Pony rescued after being trapped behind hawthorn bush for four days


A young pony has been rescued by a World Horse Welfare Field Officer after he became trapped trying to access a neighbouring field

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Earlier this month, a young pony was rescued by World Horse Welfare after escaping his field and becoming stuck in a hawthorn bush.

The charity’s UK Welfare team was alerted to the small black cob’s situation by a concerned caller who contacted the charity when she noticed that the horse, which she had spotted from afar four days earlier, had not moved. On driving past again, the caller became concerned that the horse was unable to free itself.

Field Officer Rachel Andrews attended the location and was able to assist by tearing down parts of the hawthorn bush. After managing to free up enough space to put a head-collar on the pony, Rachel was able to lead him to safety.

Rachel said:

“This pony had somehow got stuck between a hawthorn bush and fencing consisting of barbed wire and post and rail. It appeared he was trying to access a neighbouring field.

“I knew I just had to create a space to get him out, so I tore down bits of the hedge and moved some of the broken post and rail until there was room to lead him to safety.

“As soon as I had freed him, he dragged me over to the nearest puddle and started drinking.  We think he was in the bush for four days so it’s no wonder he was dehydrated.”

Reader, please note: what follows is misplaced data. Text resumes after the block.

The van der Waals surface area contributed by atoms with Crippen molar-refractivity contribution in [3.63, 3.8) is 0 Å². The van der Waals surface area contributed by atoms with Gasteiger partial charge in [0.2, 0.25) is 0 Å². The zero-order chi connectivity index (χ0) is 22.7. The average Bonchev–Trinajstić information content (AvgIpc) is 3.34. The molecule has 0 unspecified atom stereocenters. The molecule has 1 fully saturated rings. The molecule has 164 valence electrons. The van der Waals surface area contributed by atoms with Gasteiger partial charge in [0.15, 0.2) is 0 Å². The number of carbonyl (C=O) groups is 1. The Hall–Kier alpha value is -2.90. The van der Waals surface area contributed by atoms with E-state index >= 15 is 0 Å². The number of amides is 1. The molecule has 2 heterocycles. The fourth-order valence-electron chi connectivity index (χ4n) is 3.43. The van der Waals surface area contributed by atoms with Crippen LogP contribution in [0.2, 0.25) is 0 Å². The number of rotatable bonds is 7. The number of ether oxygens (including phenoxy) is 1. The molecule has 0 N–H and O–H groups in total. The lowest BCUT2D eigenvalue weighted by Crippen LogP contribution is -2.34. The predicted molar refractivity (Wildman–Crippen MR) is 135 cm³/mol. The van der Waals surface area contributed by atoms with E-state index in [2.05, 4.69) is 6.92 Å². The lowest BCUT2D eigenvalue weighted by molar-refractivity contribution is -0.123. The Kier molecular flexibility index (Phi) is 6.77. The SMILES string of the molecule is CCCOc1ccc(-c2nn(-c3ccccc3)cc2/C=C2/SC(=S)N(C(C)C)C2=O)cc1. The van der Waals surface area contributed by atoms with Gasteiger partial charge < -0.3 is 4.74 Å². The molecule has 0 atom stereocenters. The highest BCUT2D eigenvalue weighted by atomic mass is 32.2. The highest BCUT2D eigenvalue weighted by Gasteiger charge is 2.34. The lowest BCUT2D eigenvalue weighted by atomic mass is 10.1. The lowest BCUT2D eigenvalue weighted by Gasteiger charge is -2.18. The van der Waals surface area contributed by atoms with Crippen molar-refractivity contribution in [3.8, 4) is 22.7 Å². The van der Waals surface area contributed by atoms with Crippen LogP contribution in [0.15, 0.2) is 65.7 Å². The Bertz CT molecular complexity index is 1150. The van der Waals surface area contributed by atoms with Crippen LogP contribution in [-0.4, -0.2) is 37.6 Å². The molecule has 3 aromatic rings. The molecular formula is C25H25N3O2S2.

Pony rescued from bush

As well as being dehydrated, the pony was underweight having been unable to access food for several days. Although there was no lasting damage, Rachel praised the caller for acting when she did:

“Thankfully we got to this horse before it was too late. If he’d been in there much longer, he would have really started to struggle.”

The owner was contacted and moved the horse to a new, secure field after being advised that the current situation was unsafe.



  • We urge horse owners to ensure they visit their horses and ponies a minimum of once a day to check on their welfare and ensure any problems are quickly identified and dealt with as necessary.
  • Fencing should be regularly checked and repaired if required to prevent any injuries and to ensure it is adequate to keep the horses safely contained.
  • In this case it appeared the pony was trying to access the grazing in the neighbouring field; during the winter months, forage such as hay or haylage should be provided in fields where grazing is scarce.